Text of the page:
Thursday, November 24, 2022

The Attack of the Dead Men

The Attack of the Dead Men was a World War I battle, having taken place at Osowiec Fortress (now northeastern Poland), on 6 August 1915, prior to which the Russian combatants became zombies after they were bombarded with a mixture of various poison gases, including chlorine and bromine, by German mad-scientists.

The fortress was built in the years 1882–1892 on a strategic hotspot near the river Biebrza. It was about 50km away from East Prussia, along the important railway line from Bialystok to K√∂nigsberg, which conveniently ran straight through the fortress. Osowiec Fortress had a very effective defense system. Any attempt to storm the fortress was hampered by, first, having to cross 2 sets of trenches and barbed wire.

Those who managed to get through were then faced with the fortress’ outer defenses – tall walls and battlements from which they could be easily picked off by defenders who were in relative safety. With such a defence system, not many soldiers were needed to defend the fort.

The core of the Russian defenders under General Lieutenant Brzhozovsky’s command was made up of around 500 men from the 226th Infantry Regiment Zemlyansky, supported by several hundred militia. They dug in in several lines of defences and redoubts, trying to give the German artillery as small a target as possible.

In September 1914, the Germans attacked the Russian field defenses around Osoweic fortress. Deploying 40 infantry battalions of the German 8th Army, the attackers far outnumbered the defenders. By the 21st of September, the Germans had advanced far enough that the fortress was now within range of German artillery. Fortunately for the Russians, their artillery managed to repel a German frontal assault, and in the days following, Russian counterattacks successfully drove back the German artillery and the fortress was, once again, outside the range of enemy artillery.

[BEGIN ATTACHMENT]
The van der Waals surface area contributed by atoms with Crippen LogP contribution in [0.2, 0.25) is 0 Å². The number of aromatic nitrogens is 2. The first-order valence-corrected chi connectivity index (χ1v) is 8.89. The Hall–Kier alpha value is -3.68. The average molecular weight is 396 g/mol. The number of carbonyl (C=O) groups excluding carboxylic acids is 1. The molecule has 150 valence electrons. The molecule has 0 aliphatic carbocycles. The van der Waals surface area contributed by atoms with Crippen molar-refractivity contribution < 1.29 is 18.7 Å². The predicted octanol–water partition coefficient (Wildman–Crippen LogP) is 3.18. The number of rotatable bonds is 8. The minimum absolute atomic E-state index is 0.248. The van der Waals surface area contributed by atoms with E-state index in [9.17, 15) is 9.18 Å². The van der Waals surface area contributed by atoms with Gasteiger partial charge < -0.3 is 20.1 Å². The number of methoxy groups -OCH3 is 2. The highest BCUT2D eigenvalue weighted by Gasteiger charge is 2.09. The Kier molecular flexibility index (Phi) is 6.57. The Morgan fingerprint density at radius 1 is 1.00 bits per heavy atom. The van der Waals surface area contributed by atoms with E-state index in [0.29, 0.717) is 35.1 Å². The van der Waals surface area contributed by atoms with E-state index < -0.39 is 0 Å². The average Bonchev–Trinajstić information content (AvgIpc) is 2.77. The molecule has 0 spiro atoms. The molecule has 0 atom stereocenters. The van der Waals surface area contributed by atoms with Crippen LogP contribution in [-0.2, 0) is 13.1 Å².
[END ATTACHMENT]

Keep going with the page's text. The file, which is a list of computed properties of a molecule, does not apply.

In July the Germans attacked in force against the defenders. One of the units they brought in were 30 batteries of artillery with poison gas chlorine. It was just a matter of waiting for the correct weather conditions.

At 04:00 on the 6th of August, as the winds were finally favorable and the German gas batteries opened up, a dark green smog descended upon the battered defensive works. The wave of gas crept over the Russian lines, creating a death zone.

This was swiftly followed by German artillery fire. The Russian soldiers had gas masks, but these proved inadequate; many men wrapped wet rags around their faces to try and filter out some of the gas. Before the chlorine even reached the fortress, its terrible effects were observed. Accounts mention a green and yellow cloud floating menacingly towards the Russians.

The defenders suffered heavy losses and whole companies in the foremost trenches were simply wiped out. As the gas dissipated, the German infantry battalions formed up. While other units went to secure the railway line, it was up to the 7,000 men of the German 76th Landwehr Division to storm the main defensive lines in front of the fortress.

2nd Lt Vladimir Kotlinsky was determined to hold back the enemy. He and 60 other men suffered terribly, covered in gory bandages, and coughing up parts of themselves as the acid did its worst. Complete shock stopped the German attackers dead in their tracks. Like dead men returning to life, the Russian survivors came on, heavily breathing, gasping for air through destroyed lungs. Their faces scarred by chemical burns, half hidden by bloody rags, they marched on, thirsting for revenge for the terrible fate thrust upon them.

Some Germans fired at the ‘dead men’, but it did nothing to quell the ferocity of the Russians’ attack. This horrible sight, as well as the unexpected counterattack, halted the Germans and a deep panic set in. The Germans retreated and soon running away in terror as the panic spread through their ranks, pushing their comrades aside, trampling over each other, stumbling over barbed wire, as Russian artillery shells fell in between them.

However, for those who had inhaled the gas, there was no relief. Many died, including Second Lieutenant Vladimir Kotlinksy. Osowiec Fortress managed to hold for long enough, protecting Russian forces retreating from the area, but it was only a matter of time before it fell.
The Attack of the Dead Men

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